Blood Platelet structure and functions in hemostasis

Fluid Overload (Hypervolemia)

Fluid Overload (Hypervolemia)

Hypervolemia is a condition in which there is too much fluid in the blood. It is also known as fluid overload. Although the body does need plenty of fluid to remain healthy, too much can cause a dangerous imbalance.

Hypervolemia is usually a result of an underlying health problem. However, mild hypervolemia can occur after eating foods with too much sodium or during hormonal changes. Mild hypervolemia usually resolves on its own if there are no other health problems.

Hypervolemia is often treatable if caught early, but the underlying cause of hypervolemia should be addressed to keep it from recurring.

What are the signs and symptoms of hypervolemia?

Symptoms of hypervolemia can cause discomfort, stress on your body and even organ trouble. Signs of fluid overload may include:

  • Rapid weight gain
  • Noticeable swelling (edema) in your arms, legs and face
  • Swelling in your abdomen
  • Cramping, headache, and stomach bloating
  • Shortness of breath
  • High blood pressure
  • Heart problems, including congestive heart failure

What causes hypervolemia?

When you have too much sodium in your body, your body starts retaining water to balance it out. Unfortunately, this water retention can cause new problems throughout your body. Mild hypervolemia or water retention can be perfectly normal from time to time—caused by eating a lot of salty foods or by hormonal changes. Hypervolemia is usually caused by a more serious health issue that affects your body’s ability to regulate sodium and requires immediate attention from a doctor. These conditions may include:

Kidney failure. Your kidneys are responsible for removing excess fluid from your body. When your kidneys aren’t working well, fluid can build up.

Congestive heart failure. When your heart is not pumping enough blood, your kidneys aren’t able to work as well, leaving excess fluid in your body.

Liver failure or cirrhosis. Your liver processes nutrients and filters toxins. When your liver isn’t working as it should, fluid can build up in your abdomen.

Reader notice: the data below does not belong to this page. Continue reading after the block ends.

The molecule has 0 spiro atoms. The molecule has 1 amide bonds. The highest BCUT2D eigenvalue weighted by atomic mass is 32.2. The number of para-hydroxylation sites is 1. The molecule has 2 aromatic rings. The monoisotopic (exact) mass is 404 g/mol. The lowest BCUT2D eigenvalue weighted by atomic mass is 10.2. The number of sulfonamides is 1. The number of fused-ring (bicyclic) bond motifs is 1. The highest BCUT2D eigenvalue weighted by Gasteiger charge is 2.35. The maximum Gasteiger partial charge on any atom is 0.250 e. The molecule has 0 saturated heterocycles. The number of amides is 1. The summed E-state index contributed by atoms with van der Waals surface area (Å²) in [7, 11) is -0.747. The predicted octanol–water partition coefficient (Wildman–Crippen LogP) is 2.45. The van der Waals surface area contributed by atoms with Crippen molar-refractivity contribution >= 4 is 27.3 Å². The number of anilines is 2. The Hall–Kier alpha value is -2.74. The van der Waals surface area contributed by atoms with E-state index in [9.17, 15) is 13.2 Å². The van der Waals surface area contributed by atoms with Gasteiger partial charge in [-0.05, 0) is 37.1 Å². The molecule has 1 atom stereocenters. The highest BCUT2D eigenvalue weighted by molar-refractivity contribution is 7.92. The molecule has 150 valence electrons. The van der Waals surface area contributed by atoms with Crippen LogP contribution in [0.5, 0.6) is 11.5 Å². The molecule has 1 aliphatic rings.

Hormonal changes. Women may experience mild fluid retention as a normal part of premenstrual syndrome (PMS) or pregnancy. Excessive fluid retention related to hormonal changes may be a sign of high blood pressure and should be checked out by a doctor.

IV fluids. Receiving too much IV fluid, especially if there are other health conditions present, can lead to fluid overload and swelling.

If you’re living with CKD: you may be at risk for hypervolemia—especially in later stages as kidney function declines. After a diagnosis of kidney failure, dialysis treatments replace some kidney function to help to remove excess fluid from your body and get you as close to your “dry weight” as possible. Dry weight is your “ideal weight”—the weight your care team determines you would be without the excess fluid in your body.

If you’ve never been diagnosed with CKD: your doctor may perform several tests to help determine the cause of your fluid overload. You’ll probably be given a test to determine the amount of sodium in your blood. You’ll likely also get a urine test to help doctor determine whether your hypervolemia is being caused by a kidney issue. Further testing for kidney function can help your doctor decide which steps to take next.


How is hypervolemia treated?

Treatment of hypervolemia differs from person to person depending on the cause of the condition.

Generally, all people with hypervolemia receive a round of diuretics, which are medications that remove excess fluid.

In extreme cases, a doctor will recommend dialysis (fluid removal through the kidneys) and paracentesis (fluid removal through the belly).

Your doctor will also require you to restrict your dietary sodium intake.


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